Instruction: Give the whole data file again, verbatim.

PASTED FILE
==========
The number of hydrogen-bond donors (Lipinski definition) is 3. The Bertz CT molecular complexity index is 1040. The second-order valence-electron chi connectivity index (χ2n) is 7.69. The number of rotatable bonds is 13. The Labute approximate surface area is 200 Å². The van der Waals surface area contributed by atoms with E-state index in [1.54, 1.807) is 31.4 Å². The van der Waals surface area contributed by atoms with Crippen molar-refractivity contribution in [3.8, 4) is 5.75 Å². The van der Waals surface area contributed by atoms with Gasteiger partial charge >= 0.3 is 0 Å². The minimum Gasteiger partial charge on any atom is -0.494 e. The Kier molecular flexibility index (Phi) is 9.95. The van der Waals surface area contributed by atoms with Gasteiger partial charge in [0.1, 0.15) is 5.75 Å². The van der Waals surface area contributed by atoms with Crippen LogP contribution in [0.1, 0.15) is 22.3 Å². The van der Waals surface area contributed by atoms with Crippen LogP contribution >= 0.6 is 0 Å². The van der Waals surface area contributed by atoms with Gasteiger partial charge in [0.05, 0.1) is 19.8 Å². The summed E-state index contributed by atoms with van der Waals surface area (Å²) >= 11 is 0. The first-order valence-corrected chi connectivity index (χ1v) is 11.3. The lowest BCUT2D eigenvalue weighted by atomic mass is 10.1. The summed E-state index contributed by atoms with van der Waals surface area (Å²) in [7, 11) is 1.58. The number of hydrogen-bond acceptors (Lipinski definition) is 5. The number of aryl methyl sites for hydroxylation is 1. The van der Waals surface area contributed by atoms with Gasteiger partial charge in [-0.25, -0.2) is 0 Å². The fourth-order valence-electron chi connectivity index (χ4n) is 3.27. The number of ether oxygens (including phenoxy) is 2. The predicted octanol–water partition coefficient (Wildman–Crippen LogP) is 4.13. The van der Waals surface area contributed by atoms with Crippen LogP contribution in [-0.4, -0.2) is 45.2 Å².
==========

The number of hydrogen-bond donors (Lipinski definition) is 3. The Bertz CT molecular complexity index is 1040. The second-order valence-electron chi connectivity index (χ2n) is 7.69. The number of rotatable bonds is 13. The Labute approximate surface area is 200 Å². The van der Waals surface area contributed by atoms with E-state index in [1.54, 1.807) is 31.4 Å². The van der Waals surface area contributed by atoms with Crippen molar-refractivity contribution in [3.8, 4) is 5.75 Å². The van der Waals surface area contributed by atoms with Gasteiger partial charge >= 0.3 is 0 Å². The minimum Gasteiger partial charge on any atom is -0.494 e. The Kier molecular flexibility index (Phi) is 9.95. The van der Waals surface area contributed by atoms with Gasteiger partial charge in [0.1, 0.15) is 5.75 Å². The van der Waals surface area contributed by atoms with Crippen LogP contribution in [0.1, 0.15) is 22.3 Å². The van der Waals surface area contributed by atoms with Crippen LogP contribution >= 0.6 is 0 Å². The van der Waals surface area contributed by atoms with Gasteiger partial charge in [0.05, 0.1) is 19.8 Å². The summed E-state index contributed by atoms with van der Waals surface area (Å²) >= 11 is 0. The first-order valence-corrected chi connectivity index (χ1v) is 11.3. The lowest BCUT2D eigenvalue weighted by atomic mass is 10.1. The summed E-state index contributed by atoms with van der Waals surface area (Å²) in [7, 11) is 1.58. The number of hydrogen-bond acceptors (Lipinski definition) is 5. The number of aryl methyl sites for hydroxylation is 1. The van der Waals surface area contributed by atoms with Gasteiger partial charge in [-0.25, -0.2) is 0 Å². The fourth-order valence-electron chi connectivity index (χ4n) is 3.27. The number of ether oxygens (including phenoxy) is 2. The predicted octanol–water partition coefficient (Wildman–Crippen LogP) is 4.13. The van der Waals surface area contributed by atoms with Crippen LogP contribution in [-0.4, -0.2) is 45.2 Å².